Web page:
In the specific situation in Citizens Alliance for Property Rights, the court addressed the plaintiff’s contention that the committee at issue (which the court referred to as the “CAO Team”) was acting on behalf of the governing body because, during committee meetings, “ideas and policies are brought forward, discussed, narrowed and discarded and approaches are formulated for making presentations of subcommittee work to the entire [County] Council.” The court concluded that, even viewed in the light most favorable to the plaintiff, the CAO Team’s role was advisory or informational, and there was insufficient evidence to establish that the CAO Team exercised actual or de facto decision making authority. The court found, therefore, that the team’s gatherings were not “meetings” under the OPMA.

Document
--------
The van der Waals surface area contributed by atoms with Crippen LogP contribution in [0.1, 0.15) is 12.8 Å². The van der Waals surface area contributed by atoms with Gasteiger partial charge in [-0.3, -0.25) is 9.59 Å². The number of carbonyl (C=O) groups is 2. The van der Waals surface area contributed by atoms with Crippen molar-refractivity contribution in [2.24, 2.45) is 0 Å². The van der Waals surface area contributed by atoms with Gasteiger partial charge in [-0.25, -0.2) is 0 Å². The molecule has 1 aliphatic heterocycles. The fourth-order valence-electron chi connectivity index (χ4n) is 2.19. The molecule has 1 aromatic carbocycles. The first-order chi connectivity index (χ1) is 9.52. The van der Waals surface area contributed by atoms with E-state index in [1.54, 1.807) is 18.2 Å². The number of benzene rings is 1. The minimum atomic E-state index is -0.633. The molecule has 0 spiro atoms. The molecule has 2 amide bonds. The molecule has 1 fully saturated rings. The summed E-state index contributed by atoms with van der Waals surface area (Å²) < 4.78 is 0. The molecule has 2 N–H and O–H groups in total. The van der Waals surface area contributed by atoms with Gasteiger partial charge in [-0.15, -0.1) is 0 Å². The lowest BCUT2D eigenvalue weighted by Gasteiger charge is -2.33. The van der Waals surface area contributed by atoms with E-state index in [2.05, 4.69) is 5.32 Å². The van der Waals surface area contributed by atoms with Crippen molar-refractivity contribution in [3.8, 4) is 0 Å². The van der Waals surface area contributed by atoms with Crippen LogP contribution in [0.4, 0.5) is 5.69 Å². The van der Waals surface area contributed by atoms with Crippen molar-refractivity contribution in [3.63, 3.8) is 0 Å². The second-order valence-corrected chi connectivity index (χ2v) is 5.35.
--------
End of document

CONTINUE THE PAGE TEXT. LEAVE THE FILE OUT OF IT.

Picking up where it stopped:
To summarize, and in the context of the bullet points above, under the court's reasoning a meeting of a committee of a governing body isn’t subject to the requirements of the OPMA if the committee:
  • Includes less than a majority of the governing body; and:
    • Isn't conducting a hearing; and
    • Isn't taking testimony or public comment; and
    • Wasn't delegated with some of the governing body’s authority; and
    • Isn't exercising actual or de facto decision making authority. Activities such a committee could engage in and not implicate the OPMA include:
      • Merely deliberating about the making of policies or rules; or
      • Merely providing advice or information to the governing body.